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I have a string:

# print thestring
abcd\t$500\n

I want to extract the dollar value of 500 without the dollar sign.

Here is my code:

# trying positive lookbehind
m = re.search('(<=\$)\d+$',thestring)
# trying passive groups
m = re.search('(?:\$)\d+$',thestring)

What am I doing wrong here?

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2 Answers 2

up vote 5 down vote accepted

Non-capturing groups do not remove the result from the matched substring, so that's why the second solution didn't work. The first solution should work, but you seem to have mistyped the syntax for a positive lookbehind. It should be:

(?<=\$)\d+$
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Out of curiosity, what is the purpose of non-capturing groups? –  Abdulla Mar 22 '12 at 20:55
2  
@Abdulla a non capturing group, groups the content together, but is not storing the result. Its faster than a capturing group. Use capturing groups only if you need to reuse the content of this group. –  stema Mar 22 '12 at 21:06
    
They are also useful if you need to modify the regex in a way that requires grouping, but don't want to affect the numbering of existing groups. –  VeeArr Mar 23 '12 at 18:52

First of all, you should either escape your backslashes or use raw strings:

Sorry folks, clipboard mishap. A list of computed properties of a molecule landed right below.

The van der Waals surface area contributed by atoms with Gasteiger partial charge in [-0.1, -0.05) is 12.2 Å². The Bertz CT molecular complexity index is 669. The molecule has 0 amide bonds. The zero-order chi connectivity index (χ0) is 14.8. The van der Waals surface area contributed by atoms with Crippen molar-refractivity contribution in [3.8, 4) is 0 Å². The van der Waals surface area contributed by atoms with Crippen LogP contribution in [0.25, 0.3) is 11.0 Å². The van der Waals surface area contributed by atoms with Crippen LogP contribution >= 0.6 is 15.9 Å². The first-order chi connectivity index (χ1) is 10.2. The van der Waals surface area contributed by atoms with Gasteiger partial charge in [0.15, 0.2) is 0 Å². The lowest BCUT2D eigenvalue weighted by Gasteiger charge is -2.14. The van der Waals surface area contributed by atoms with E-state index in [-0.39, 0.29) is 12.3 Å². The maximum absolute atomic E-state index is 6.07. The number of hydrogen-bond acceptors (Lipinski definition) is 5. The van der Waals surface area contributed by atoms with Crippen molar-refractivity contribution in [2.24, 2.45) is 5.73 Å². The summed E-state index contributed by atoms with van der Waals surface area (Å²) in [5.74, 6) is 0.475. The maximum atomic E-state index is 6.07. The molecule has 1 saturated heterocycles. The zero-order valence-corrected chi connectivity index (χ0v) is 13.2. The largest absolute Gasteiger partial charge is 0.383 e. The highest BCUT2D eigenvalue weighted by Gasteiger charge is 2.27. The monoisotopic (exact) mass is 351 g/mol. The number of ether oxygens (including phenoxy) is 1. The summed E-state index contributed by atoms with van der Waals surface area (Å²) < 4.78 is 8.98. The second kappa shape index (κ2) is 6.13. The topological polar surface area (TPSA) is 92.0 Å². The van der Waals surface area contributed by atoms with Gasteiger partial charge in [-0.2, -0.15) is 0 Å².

'(<=\\$)\\d+$'

or

r'(<=\$)\d+$'

Next, why use the lookbehind or the passive group? You want to capture the number, right? How about:

m = re.search('\\$(\\d+)',thestring)

Then retrieve your number using m.group(1).

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Why should there be two backslashes? It seems to work fine with one. Sorry, I'm very new to regex. –  Abdulla Mar 22 '12 at 20:56
1  
Yes, because you're lucky and neither '\$' nor '\d' are valid escape sequences. But if you typed, say '\n' you would get a single newline character, instead of a slash and an 'n'. - In your interactive python shell, evaluate one of your unescaped strings. The interpreter will return it in an escaped fashion. –  hc_ Mar 22 '12 at 20:58
2  
\n isn't actually a problem because that escape sequence translates to a Python newline just fine. \b is a better example - as a regex, it means "word boundary", in a string, it means "backspace". –  Tim Pietzcker Mar 22 '12 at 21:01
    
For more details, see the reference documentation. –  hc_ Mar 22 '12 at 21:03

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